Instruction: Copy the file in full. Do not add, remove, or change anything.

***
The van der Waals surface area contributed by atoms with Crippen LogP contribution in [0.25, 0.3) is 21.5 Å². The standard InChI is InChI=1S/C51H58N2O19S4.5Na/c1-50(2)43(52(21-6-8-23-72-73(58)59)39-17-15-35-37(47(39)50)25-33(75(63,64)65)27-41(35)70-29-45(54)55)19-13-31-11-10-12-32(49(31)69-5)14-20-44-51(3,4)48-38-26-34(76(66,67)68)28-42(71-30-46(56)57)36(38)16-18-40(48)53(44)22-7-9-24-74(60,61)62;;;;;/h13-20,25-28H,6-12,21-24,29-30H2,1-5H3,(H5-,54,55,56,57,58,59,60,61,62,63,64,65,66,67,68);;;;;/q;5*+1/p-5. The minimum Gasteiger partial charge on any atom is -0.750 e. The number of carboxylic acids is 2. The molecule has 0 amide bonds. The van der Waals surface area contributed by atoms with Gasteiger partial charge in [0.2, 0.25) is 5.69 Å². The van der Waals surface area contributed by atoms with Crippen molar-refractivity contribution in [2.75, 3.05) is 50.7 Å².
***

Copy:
The van der Waals surface area contributed by atoms with Crippen LogP contribution in [0.25, 0.3) is 21.5 Å². The standard InChI is InChI=1S/C51H58N2O19S4.5Na/c1-50(2)43(52(21-6-8-23-72-73(58)59)39-17-15-35-37(47(39)50)25-33(75(63,64)65)27-41(35)70-29-45(54)55)19-13-31-11-10-12-32(49(31)69-5)14-20-44-51(3,4)48-38-26-34(76(66,67)68)28-42(71-30-46(56)57)36(38)16-18-40(48)53(44)22-7-9-24-74(60,61)62;;;;;/h13-20,25-28H,6-12,21-24,29-30H2,1-5H3,(H5-,54,55,56,57,58,59,60,61,62,63,64,65,66,67,68);;;;;/q;5*+1/p-5. The minimum Gasteiger partial charge on any atom is -0.750 e. The number of carboxylic acids is 2. The molecule has 0 amide bonds. The van der Waals surface area contributed by atoms with Gasteiger partial charge in [0.2, 0.25) is 5.69 Å². The van der Waals surface area contributed by atoms with Crippen molar-refractivity contribution in [2.75, 3.05) is 50.7 Å².